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Patterns of vaccination acceptance

Author

Listed:
  • Streefland, Pieter
  • Chowdhury, A. M. R.
  • Ramos-Jimenez, Pilar

Abstract

Immunization is one of the major public health interventions to prevent childhood morbidity and death. The Expanded Programme on Immunization has gathered momentum worldwide since 1974. The range of vaccines in the programme is being expanded in the years to come. All across the globe, a high level of vaccination coverage has been reached and now needs to be sustained. In part, the coverage has been made possible by the broad acceptance of vaccinations, although there are variations resulting in different configurations of fully, partially and non-immunized children. Using the results of studies carried out by the Social Science and Immunization Project in Bangladesh, Ethiopia, India, Malawi, the Netherlands and the Philippines, this article describes and discusses patterns of vaccination acceptance and non-acceptance. It shows how context affects acceptance of vaccinations, and analyses the underlying reasons behind refusal and resistance. The article also develops conceptual tools for the analysis of acceptance and non-acceptance and discusses explanatory theoretical perspectives.

Suggested Citation

  • Streefland, Pieter & Chowdhury, A. M. R. & Ramos-Jimenez, Pilar, 1999. "Patterns of vaccination acceptance," Social Science & Medicine, Elsevier, vol. 49(12), pages 1705-1716, December.
  • Handle: RePEc:eee:socmed:v:49:y:1999:i:12:p:1705-1716
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    Citations

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    Cited by:

    1. Geelen, Els & van Vliet, Hans & de Hoogh, Pieter & Horstman, Klasien, 2016. "Taming the fear of voice: Dilemmas in maintaining a high vaccination rate in the Netherlands," Social Science & Medicine, Elsevier, vol. 153(C), pages 12-19.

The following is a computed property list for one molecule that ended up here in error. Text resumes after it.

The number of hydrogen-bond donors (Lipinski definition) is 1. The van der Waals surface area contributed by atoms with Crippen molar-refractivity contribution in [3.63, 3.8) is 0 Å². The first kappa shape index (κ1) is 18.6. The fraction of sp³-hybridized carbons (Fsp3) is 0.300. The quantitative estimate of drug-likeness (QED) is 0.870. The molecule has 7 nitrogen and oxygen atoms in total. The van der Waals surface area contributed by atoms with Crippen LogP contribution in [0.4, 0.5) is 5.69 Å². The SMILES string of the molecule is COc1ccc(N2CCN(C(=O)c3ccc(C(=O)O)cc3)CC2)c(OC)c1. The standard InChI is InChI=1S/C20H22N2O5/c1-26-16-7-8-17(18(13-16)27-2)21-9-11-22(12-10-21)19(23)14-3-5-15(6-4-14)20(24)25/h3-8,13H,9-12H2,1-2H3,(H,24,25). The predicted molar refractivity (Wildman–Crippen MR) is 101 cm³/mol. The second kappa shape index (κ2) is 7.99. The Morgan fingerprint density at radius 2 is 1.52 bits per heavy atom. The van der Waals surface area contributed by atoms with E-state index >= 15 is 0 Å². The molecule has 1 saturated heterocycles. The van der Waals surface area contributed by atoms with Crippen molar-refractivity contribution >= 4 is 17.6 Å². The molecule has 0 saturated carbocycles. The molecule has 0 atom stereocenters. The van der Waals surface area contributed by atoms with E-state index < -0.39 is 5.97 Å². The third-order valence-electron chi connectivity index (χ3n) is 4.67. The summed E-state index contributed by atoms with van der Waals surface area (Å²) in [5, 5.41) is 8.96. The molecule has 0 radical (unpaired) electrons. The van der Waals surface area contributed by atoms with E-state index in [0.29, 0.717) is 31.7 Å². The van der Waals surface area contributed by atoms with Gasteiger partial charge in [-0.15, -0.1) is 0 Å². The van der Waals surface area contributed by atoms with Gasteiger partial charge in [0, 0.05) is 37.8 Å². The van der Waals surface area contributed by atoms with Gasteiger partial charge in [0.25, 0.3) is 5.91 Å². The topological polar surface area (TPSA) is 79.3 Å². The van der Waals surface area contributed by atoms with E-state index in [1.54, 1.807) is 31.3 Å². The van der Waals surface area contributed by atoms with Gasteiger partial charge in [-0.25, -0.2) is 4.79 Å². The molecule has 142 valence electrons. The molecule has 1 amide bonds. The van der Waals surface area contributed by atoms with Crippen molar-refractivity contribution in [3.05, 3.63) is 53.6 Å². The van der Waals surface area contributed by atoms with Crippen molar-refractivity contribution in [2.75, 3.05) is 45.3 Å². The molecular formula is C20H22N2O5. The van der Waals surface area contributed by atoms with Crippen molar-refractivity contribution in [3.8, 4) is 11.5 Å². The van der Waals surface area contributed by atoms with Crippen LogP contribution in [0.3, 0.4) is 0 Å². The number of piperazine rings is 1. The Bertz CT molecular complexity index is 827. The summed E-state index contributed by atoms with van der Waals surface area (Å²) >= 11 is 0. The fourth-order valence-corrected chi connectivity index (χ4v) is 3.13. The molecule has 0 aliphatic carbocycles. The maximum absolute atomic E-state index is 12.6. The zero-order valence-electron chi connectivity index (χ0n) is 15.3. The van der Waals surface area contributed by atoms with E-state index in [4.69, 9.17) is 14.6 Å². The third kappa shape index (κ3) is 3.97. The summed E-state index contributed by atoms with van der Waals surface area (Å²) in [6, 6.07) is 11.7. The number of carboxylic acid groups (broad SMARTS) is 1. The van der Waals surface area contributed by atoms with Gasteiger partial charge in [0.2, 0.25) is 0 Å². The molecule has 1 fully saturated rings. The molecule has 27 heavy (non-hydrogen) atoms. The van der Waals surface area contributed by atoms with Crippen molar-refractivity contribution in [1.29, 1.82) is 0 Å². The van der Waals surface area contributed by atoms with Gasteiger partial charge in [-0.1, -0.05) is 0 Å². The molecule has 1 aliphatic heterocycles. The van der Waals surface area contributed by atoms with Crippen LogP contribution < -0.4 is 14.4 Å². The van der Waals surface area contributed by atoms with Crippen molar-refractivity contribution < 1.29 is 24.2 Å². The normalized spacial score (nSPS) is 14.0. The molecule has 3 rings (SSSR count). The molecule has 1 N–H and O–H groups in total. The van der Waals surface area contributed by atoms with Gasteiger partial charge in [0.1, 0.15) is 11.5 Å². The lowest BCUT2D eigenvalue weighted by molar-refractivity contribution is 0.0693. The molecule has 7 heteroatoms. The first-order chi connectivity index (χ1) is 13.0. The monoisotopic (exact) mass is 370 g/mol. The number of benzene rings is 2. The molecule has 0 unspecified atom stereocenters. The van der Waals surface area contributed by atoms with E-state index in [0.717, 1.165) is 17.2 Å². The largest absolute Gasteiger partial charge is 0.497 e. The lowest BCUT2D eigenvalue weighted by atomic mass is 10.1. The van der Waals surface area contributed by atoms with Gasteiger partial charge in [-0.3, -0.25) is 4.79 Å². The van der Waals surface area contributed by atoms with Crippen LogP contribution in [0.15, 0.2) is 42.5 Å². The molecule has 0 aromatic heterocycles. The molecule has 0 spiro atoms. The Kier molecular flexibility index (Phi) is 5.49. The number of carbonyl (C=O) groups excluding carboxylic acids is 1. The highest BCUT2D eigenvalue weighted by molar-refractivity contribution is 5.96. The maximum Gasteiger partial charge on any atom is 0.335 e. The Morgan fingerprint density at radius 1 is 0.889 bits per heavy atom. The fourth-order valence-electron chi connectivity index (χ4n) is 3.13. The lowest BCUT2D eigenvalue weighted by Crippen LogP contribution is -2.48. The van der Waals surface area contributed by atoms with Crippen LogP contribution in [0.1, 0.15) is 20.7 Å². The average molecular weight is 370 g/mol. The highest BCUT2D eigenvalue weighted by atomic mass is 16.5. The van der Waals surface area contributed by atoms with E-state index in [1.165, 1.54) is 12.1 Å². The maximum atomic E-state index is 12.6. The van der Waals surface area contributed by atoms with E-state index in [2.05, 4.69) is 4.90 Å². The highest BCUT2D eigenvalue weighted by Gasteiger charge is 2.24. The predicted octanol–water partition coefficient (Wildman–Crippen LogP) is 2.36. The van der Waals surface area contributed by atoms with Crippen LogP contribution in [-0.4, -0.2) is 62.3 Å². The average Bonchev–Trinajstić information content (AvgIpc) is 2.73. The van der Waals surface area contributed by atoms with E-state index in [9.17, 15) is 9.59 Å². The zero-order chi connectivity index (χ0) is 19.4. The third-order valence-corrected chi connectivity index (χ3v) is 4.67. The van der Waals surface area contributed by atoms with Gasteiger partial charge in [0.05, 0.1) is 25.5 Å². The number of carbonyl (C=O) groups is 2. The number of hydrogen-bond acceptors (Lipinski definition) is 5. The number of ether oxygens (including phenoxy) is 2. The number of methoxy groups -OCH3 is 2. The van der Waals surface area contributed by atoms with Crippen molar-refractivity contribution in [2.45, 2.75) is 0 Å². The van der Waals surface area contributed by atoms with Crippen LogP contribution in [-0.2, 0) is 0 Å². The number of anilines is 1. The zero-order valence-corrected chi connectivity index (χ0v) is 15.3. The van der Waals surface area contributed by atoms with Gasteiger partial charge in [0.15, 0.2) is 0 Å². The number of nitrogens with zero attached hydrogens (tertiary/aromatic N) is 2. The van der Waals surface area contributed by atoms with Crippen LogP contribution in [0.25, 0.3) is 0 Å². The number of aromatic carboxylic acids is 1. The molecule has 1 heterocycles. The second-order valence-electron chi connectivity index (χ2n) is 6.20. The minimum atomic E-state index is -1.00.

2. Blume, Stuart, 2006. "Anti-vaccination movements and their interpretations," Social Science & Medicine, Elsevier, vol. 62(3), pages 628-642, February.
    3. Jane Hall & Patricia Kenny & Madeleine King & Jordan Louviere & Rosalie Viney & Angela Yeoh, 2002. "Using stated preference discrete choice modelling to evaluate the introduction of varicella vaccination," Health Economics, John Wiley & Sons, Ltd., vol. 11(5), pages 457-465.
    4. Poltorak, Mike & Leach, Melissa & Fairhead, James & Cassell, Jackie, 2005. "'MMR talk' and vaccination choices: An ethnographic study in Brighton," Social Science & Medicine, Elsevier, vol. 61(3), pages 709-719, August.
    5. repec:eee:socmed:v:188:y:2017:i:c:p:1-10 is not listed on IDEAS
    6. Luyten, Jeroen & Dorgali, Veronica & Hens, Niel & Beutels, Philippe, 2013. "Public preferences over efficiency, equity and autonomy in vaccination policy: An empirical study," Social Science & Medicine, Elsevier, vol. 77(C), pages 84-89.
    7. Parashar, Sangeeta, 2005. "Moving beyond the mother-child dyad: Women's education, child immunization, and the importance of context in rural India," Social Science & Medicine, Elsevier, vol. 61(5), pages 989-1000, September.
    8. Casiday, Rachel Elizabeth, 2007. "Children's health and the social theory of risk: Insights from the British measles, mumps and rubella (MMR) controversy," Social Science & Medicine, Elsevier, vol. 65(5), pages 1059-1070, September.
    9. Naoko Ueada, 2018. "The Hearts, Minds, and Sentiments: The Volunteers Program in the Immunization Program in Bangladesh and the Chagas Diseases Control Project of Honduras," Working Papers 162, JICA Research Institute.
    10. Streefland, Pieter H., 2001. "Public doubts about vaccination safety and resistance against vaccination," Health Policy, Elsevier, vol. 55(3), pages 159-172, March.

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